A feast for the senses

This city-based Ramzan food walk gives citizens an opportunity to revel in tried-and-tasted dishes that one must not miss
People  outside Jama Masjid as they break fast.
People outside Jama Masjid as they break fast.

The bustling streets near Jama Masjid come alive with fervour in the period of fasting prior to Eid. Despite the intense heat and chaotic traffic, we decided to experience this excitement by going for a Ramzan walk with Walkathon Tours—a Preet Vihar-based venture that offers private tours. The walking group comprised five enthusiastic city-based photographers along with this reporter. Our goal was simple: To relish the delicious food and immerse ourselves in the festive spirit while discovering the rich history of the iconic Jama Masjid and Purani Dilli.


A spiritual journey  

Leading the walk was walk curator Nishtha Joshi, managing director of Walkathon Tours. We started this journey at Jama Masjid’s Gate No 3—Nishtha shared the history of this architecturally impressive mosque. 

“Jama Masjid derives its name from the word ‘jama’, which means ‘together’, or ‘jumma’ that signifies Friday—a sacred day for Muslims,” she explained. Joshi continued by shedding light on the significance of Ramzan or Ramadan—the ninth month of the Islamic calendar, which is considered to be the holiest month. During this time, Muslims worldwide observe a fast from dawn until dusk.

Aarti, a student from Malviya Nagar, mentioned how excited she was to explore the culture. “I am looking forward to trying out the Mohabbat Ka Sharbat.  I have heard there’s a shopkeeper who has become Insta-famous for his unique style of cutting watermelons; can’t wait to witness it myself,” she exclaimed.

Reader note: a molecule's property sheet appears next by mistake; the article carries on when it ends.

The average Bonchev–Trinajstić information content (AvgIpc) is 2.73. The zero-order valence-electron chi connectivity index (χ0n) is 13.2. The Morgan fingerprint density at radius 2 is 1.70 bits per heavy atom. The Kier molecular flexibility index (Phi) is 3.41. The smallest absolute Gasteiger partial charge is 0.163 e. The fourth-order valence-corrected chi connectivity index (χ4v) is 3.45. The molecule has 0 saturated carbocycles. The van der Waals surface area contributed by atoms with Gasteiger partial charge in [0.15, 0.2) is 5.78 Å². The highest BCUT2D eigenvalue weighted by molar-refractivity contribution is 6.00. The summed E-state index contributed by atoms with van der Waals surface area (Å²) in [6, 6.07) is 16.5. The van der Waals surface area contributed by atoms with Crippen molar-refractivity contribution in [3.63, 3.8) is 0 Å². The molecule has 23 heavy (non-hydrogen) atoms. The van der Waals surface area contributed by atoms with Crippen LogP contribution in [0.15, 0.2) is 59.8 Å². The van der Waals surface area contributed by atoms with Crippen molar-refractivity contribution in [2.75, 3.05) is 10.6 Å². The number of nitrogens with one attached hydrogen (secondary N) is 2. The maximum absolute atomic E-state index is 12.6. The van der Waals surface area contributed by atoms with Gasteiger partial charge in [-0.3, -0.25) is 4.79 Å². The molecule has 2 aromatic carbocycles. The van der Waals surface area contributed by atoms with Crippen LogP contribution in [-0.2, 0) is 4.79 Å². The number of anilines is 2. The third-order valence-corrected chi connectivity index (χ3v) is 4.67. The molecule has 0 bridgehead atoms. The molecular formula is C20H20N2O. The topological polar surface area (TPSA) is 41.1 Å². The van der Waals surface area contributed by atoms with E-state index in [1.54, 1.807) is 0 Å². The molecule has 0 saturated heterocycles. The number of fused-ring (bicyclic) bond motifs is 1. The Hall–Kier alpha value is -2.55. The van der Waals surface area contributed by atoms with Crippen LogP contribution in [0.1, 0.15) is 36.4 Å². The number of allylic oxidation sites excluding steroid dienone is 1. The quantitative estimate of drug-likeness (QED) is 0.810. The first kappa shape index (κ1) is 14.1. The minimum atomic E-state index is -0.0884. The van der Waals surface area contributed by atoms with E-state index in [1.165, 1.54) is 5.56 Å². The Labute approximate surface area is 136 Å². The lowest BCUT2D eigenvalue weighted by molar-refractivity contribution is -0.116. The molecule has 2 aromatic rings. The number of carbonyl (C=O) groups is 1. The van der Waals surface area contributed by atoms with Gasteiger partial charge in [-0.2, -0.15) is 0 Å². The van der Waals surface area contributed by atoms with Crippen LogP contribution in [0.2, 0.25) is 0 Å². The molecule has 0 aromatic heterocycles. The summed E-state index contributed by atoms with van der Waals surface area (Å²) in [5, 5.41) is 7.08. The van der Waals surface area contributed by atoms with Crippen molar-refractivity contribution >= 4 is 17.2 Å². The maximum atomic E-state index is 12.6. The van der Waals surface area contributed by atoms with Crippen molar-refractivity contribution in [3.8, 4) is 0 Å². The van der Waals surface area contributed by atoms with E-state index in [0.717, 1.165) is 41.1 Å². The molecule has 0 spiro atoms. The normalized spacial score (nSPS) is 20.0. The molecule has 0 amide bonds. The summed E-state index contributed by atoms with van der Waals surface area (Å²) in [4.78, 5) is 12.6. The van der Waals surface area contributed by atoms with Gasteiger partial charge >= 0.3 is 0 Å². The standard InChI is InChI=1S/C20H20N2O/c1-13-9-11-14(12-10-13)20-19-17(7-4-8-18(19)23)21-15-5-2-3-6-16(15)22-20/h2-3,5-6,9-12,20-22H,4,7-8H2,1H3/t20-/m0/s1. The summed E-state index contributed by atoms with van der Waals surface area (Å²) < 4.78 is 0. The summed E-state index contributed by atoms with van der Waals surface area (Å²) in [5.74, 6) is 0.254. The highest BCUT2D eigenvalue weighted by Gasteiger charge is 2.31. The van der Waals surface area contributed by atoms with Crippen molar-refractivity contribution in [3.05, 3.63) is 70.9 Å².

Haven for foodies 

As we navigated the crowded bylanes—it was teeming with the Eid rush—of Chandni Chowk, we encountered a plethora of eateries that left us spoilt for choice. We savoured an array of delectable dishes—the rare Keema Samosa to the famous Mohabbat a Sharbat. 

Throughout the walk, Nishtha shared her vision behind these customised tours. “This Ramzan walk is for food lovers who appreciate the rich history and flavours of Old Delhi. Delhiites are known to be avid travellers who are passionate about their food, and Old Delhi is a foodie’s paradise, especially at this time,” she shared. 

We also spoke to Soumya Goel, who was participating in a walk for the first time. When asked about her food preferences, Soumya—a vegetarian—expressed her fondness for desserts. “I have a sweet tooth, and I’m looking forward to indulging in the Shahi Tukda.”

As we came to the end of our Ramadan walk, Joshi concluded, “For me, the real highlight is being able to offer our guests an unparalleled experience. It doesn’t matter if you’ve been here ten or fifteen times, I want to make each visit unique and unforgettable.”

Treats to remember

Among the various Ramzan food walks hosted in the city, Anubhav Sapra—he founded Delhi Food Walks—is known for his bespoke tours.

Sharing recommendations of sought-after delicacies that one must indulge in at Old Delhi, Sapra said, “One must not miss out on the fried chicken and Keema Goli (mince meat balls) at Haji Mohd. Hussain, the delectable pakoras at Kamaal Sweet House, the butter cream sheermal at Flora Bakery, the Butter Chicken at Aslam, the Biryani at Taufiq, the Shahi Tukda and Firni at Cool Point, the Keema Samosa and Paneer ki Jalebi at Chandan Sweets, and the Khoya Samosa at Aamir Sweets.”

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